The details of how a thatched roof is dressed, especially including the way the ridge is attached and how the wooden ties are arranged, have historically been a matter of custom in particular areas, customs which have tended to be very much preserved by, and at the discretion of, the local Thatcher.
Recently I have noticed clients getting more involved in wanting to discuss details of style. Clients are now likely not only to specify if their ridge is flush or block cut, but also take an interest in the details of the final dressing.
There is a tradition of decorating thatched roofs with what are properly called Straw Finials. These generally consist of animals such as cockerels, dogs or pigs modelled in straw and placed at the top of the ridge. This tradition originates from the West country and although it is not part of the authentic thatching traditions of the locations where I tend to work, I can supply quotes and arrange design and installation if required. If you are interested in including a straw finial on your property, get in touch to discuss.
Using long straw tends to be the preferred approach of the Local Authorities (The people who provide listed building consent) in the areas I work. As part of a general policy of conservation of the building stock, these Authorities are interested in preserving the appearance of historic structures, and aim to encourage the use of traditional methods and materials. This is not always a straightforward issue. During the history of a typical seventeenth century cottage, for instance, it may have been re-thatched several times, and different materials may have been used. The Local Authority will generally suggest that Long straw should be used, however, if you can supply evidence (such as photos), to show that your building was previously thatched with other materials, they may be persuaded to give permission to follow the tradition you’ve evidenced.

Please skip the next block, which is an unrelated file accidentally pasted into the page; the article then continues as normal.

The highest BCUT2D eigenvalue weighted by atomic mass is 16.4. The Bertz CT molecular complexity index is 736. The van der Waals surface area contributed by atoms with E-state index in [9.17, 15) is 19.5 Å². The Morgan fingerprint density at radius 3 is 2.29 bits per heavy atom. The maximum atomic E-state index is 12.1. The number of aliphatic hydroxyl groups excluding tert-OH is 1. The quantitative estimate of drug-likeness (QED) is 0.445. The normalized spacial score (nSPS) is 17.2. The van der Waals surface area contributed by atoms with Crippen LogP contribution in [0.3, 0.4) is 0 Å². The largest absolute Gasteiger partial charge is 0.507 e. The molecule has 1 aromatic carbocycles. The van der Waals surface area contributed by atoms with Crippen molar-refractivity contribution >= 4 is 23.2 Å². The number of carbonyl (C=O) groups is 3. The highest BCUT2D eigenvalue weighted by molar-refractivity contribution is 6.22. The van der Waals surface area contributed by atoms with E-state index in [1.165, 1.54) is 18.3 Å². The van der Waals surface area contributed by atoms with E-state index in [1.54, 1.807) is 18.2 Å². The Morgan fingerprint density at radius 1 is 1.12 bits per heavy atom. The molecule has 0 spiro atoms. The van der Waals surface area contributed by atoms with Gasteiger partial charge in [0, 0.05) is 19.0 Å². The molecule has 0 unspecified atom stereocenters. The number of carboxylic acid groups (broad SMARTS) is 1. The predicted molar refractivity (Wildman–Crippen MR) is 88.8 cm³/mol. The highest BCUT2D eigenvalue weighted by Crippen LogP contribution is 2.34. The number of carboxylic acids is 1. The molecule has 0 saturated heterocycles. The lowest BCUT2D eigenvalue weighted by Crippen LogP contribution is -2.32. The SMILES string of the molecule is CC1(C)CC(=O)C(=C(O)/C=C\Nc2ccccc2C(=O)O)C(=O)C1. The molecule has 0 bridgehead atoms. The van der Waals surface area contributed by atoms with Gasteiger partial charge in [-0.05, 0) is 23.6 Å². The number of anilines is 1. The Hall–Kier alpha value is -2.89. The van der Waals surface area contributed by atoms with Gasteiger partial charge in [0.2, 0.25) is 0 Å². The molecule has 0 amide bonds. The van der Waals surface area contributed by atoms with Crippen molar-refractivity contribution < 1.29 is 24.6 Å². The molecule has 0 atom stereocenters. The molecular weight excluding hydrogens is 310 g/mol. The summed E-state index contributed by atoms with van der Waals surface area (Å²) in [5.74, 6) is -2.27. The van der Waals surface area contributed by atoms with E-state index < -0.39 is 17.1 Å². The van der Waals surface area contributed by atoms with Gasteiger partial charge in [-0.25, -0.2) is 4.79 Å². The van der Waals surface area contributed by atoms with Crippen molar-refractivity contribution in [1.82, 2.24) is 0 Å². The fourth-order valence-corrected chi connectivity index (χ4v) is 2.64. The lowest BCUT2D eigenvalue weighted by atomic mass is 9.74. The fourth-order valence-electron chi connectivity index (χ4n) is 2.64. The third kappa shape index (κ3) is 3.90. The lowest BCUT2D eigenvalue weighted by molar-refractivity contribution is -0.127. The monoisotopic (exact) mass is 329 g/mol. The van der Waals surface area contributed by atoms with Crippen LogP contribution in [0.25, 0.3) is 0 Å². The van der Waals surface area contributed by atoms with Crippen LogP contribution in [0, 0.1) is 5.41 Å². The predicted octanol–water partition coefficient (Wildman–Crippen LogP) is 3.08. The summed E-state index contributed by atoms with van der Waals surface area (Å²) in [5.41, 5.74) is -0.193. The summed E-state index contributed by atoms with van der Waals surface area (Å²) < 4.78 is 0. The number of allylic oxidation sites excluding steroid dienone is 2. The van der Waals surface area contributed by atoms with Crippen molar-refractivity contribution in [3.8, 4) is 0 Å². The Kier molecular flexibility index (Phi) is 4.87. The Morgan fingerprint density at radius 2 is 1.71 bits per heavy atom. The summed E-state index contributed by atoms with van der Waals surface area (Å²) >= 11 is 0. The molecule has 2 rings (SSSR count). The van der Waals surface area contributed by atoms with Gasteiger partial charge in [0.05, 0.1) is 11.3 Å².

Long straw is an excellent material, but applying it is labour intensive, it takes the longest time and the most work to prepare, so it is not always the cheapest option. Long straw lasts well (especially if the thatching is done well), is in keeping with local traditions and looks beautiful. It does not last as well as Water Reed, which is a more expensive material, and which is not generally tended to be a traditional material in most of the places I usually work in.
For each day’s work on the roof putting the straw into place, up to a day is spent on the ground preparing the material in the form of ‘yealms’ or combed bundles of straw. A typical small cottage might have up to two tons of straw applied to the roof.
Don’t be alarmed if you don’t see us every day on site during the process of thatching your roof, we’ll be busy preparing the straw off site.
After it has rained and the sun comes out, if you listen carefully, you may hear a quiet but definite clicking noise coming from your thatched roof. This, I have heard it suggested, is the sound of your straw breaking down. The theory is that as the sun beats down on the damp straws, the drying process stresses the fibres, causing them to snap into smaller lengths, gradually compromising their ability to waterproof your roof. The clicking sound is thus the sound of your roof gradually disintegrating. Thanks to Mark Dawson for this observation.